Tips for Parents
Spirituality on Campus: The Search for Meaning & Purpose
What are students experiencing spiritually on campus these days? According to a multi-year project by the Higher Education Research Institute (HERI), today's college students report high levels of spiritual interest and involvement. Over 112,000 U.S. undergraduate students were studied and findings point to many being actively engaged in the search for meaning and purpose. In addition, many are also very involved in religion as students reported a significant commitment to their religious beliefs and practices.
Recent Trends in Students' Experience of Spirituality
In a nutshell, here's what the study found…
Spiritual Search and Religious Engagement
College students report high levels of spirituality and idealism. They espouse many spiritual and religious values and virtues.
Measuring Spirituality and Religiousness
Spirituality and religiousness are multi-dimensional, [students] find expression in a variety of beliefs and everyday practices.
Political Orientation and Attitudes
While there is a political divide on some issues between students at different levels of spirituality and religious engagement, there is also convergence on a number of social concerns and on the ideals, virtues and values that students espouse.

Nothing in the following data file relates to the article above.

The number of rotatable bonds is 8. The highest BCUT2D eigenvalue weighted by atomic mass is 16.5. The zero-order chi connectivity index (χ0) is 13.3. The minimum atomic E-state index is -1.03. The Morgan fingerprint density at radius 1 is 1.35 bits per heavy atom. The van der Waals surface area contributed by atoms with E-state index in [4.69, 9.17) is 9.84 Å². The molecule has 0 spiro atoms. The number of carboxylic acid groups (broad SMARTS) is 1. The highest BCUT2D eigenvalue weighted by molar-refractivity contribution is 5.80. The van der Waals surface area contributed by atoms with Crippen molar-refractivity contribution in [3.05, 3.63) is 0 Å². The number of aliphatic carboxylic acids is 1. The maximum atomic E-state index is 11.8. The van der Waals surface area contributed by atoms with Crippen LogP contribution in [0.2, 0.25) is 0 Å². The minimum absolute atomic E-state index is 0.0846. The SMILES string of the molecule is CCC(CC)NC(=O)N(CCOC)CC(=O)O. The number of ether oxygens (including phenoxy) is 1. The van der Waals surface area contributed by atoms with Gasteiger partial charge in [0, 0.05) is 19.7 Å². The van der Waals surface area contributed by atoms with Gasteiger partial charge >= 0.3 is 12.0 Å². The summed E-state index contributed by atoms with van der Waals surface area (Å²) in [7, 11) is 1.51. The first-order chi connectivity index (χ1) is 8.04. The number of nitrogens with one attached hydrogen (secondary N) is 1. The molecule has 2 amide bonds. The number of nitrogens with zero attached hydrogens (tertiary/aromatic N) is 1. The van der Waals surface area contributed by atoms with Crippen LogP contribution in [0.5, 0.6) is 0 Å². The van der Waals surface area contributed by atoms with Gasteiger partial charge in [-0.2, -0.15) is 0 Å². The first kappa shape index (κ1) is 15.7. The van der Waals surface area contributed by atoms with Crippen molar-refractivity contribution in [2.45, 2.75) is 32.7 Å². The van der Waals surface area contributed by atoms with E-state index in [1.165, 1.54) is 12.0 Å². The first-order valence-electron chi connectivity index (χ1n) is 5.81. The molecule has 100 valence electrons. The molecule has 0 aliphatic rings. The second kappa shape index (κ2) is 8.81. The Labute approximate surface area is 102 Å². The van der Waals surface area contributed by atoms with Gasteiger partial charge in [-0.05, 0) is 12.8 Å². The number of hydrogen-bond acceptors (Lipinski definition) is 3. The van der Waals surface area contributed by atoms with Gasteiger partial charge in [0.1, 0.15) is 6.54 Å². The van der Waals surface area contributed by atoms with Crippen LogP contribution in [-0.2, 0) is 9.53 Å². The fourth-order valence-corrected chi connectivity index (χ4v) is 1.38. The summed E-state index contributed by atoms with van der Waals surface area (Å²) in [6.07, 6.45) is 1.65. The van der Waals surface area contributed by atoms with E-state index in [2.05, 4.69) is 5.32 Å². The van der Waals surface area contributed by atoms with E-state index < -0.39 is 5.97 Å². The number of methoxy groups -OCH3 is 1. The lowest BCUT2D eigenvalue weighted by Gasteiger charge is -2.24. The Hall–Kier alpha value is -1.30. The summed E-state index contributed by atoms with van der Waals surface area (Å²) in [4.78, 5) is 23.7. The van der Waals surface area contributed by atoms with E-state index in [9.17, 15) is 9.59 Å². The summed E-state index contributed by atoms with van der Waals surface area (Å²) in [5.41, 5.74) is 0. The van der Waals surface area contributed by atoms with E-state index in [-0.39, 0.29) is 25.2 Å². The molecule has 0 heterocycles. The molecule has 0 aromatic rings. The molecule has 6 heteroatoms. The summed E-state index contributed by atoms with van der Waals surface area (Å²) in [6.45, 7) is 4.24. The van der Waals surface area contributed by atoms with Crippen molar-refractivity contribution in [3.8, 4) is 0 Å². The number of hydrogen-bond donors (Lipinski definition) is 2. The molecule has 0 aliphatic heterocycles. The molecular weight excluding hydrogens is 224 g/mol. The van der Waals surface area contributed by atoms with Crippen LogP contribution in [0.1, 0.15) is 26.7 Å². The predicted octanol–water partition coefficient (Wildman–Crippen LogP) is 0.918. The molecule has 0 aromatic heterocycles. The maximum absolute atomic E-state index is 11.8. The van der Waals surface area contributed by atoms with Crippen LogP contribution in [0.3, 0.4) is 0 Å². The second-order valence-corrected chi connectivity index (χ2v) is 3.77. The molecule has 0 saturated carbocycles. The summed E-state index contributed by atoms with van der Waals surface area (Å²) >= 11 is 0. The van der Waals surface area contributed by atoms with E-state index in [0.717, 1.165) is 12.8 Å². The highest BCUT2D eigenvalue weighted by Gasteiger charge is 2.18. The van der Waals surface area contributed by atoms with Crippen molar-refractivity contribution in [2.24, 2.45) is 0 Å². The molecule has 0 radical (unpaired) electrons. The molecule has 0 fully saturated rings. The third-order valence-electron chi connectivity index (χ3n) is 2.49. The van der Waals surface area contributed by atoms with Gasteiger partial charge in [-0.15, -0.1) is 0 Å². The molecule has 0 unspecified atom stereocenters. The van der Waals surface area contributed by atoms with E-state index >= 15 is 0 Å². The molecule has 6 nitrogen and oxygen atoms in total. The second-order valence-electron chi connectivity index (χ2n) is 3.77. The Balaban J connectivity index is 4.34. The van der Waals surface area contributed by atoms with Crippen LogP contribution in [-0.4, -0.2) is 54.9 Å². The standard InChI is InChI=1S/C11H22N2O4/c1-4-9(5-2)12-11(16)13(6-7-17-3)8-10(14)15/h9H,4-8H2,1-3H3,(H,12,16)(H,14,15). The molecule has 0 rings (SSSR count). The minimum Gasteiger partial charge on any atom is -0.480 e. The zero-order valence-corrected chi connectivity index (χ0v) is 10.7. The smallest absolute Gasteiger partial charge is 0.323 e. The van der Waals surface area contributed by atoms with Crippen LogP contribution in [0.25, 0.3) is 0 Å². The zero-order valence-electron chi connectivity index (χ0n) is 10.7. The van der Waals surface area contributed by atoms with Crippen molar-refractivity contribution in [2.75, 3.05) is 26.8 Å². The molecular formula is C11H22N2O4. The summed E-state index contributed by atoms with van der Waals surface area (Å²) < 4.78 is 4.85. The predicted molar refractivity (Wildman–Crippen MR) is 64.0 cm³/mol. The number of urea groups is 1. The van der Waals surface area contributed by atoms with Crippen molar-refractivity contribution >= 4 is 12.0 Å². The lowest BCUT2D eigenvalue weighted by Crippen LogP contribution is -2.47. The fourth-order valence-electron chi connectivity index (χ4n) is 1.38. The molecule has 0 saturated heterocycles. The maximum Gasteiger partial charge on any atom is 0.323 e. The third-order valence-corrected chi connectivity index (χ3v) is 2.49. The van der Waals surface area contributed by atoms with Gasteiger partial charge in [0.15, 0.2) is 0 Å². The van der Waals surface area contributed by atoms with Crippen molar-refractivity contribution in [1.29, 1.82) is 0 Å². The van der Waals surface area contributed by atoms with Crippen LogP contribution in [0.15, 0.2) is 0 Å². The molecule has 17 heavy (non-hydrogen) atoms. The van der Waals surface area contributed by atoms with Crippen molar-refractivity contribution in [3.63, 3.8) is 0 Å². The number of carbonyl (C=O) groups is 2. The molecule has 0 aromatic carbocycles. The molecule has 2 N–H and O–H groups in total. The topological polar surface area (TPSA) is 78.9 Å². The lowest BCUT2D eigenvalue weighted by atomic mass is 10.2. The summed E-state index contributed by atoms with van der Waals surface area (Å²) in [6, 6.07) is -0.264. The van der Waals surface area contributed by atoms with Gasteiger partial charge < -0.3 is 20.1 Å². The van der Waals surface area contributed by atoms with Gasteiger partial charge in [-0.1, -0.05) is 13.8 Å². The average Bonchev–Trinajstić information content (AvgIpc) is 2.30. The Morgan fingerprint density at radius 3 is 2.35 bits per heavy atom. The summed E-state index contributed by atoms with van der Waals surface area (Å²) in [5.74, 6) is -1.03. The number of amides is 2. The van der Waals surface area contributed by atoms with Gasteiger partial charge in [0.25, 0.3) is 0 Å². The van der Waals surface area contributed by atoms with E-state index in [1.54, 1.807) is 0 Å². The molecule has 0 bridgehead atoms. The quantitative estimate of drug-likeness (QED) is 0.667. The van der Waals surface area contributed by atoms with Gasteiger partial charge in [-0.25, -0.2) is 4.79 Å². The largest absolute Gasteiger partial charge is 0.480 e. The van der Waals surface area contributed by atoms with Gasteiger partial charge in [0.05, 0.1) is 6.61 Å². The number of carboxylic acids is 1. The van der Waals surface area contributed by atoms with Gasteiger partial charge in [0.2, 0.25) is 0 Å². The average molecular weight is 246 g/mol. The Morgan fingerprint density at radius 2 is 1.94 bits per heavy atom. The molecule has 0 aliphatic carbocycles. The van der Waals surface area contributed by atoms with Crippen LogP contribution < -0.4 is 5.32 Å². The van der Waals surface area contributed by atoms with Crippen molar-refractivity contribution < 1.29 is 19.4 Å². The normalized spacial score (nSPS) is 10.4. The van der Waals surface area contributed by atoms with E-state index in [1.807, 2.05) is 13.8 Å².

Spirituality, Religiousness and Well-Being
While spirituality and religiousness generally relate to physical well-being, the relationships with psychological health are nuanced and complex.
There is a wealth of diversity in students' religious beliefs and practices.
No matter how your student experiences spirituality, chances are that he is searching for meaning and purpose during his time on campus. You can encourage him to explore various spiritual avenues, whether it's attending interfaith services, checking out various campus speakers, participating in a residence hall program or talking with others on campus. And try to be open about these conversations with your student, too, even if you disagree at times. It's all part of his growth on the path to a more enlightened self-awareness — and life.
Source: From the executive summary of The Spiritual Life of College Students: A National Study of College Students' Search for Meaning and Purpose, Higher Education Research Institute, Graduate School of Education and Information Studies, University of California at Los Angeles, www.spirituality.ucla.edu (2006).
From an article by Mary Ann Hanicak, Assistant to the Vice President of Student Affairs, John Carroll University (OH)
Prepared for our institution by PaperClip Communications, www.paper-clip.com.
Copyright 2006, 125 Paterson Ave., Little Falls, NJ 07424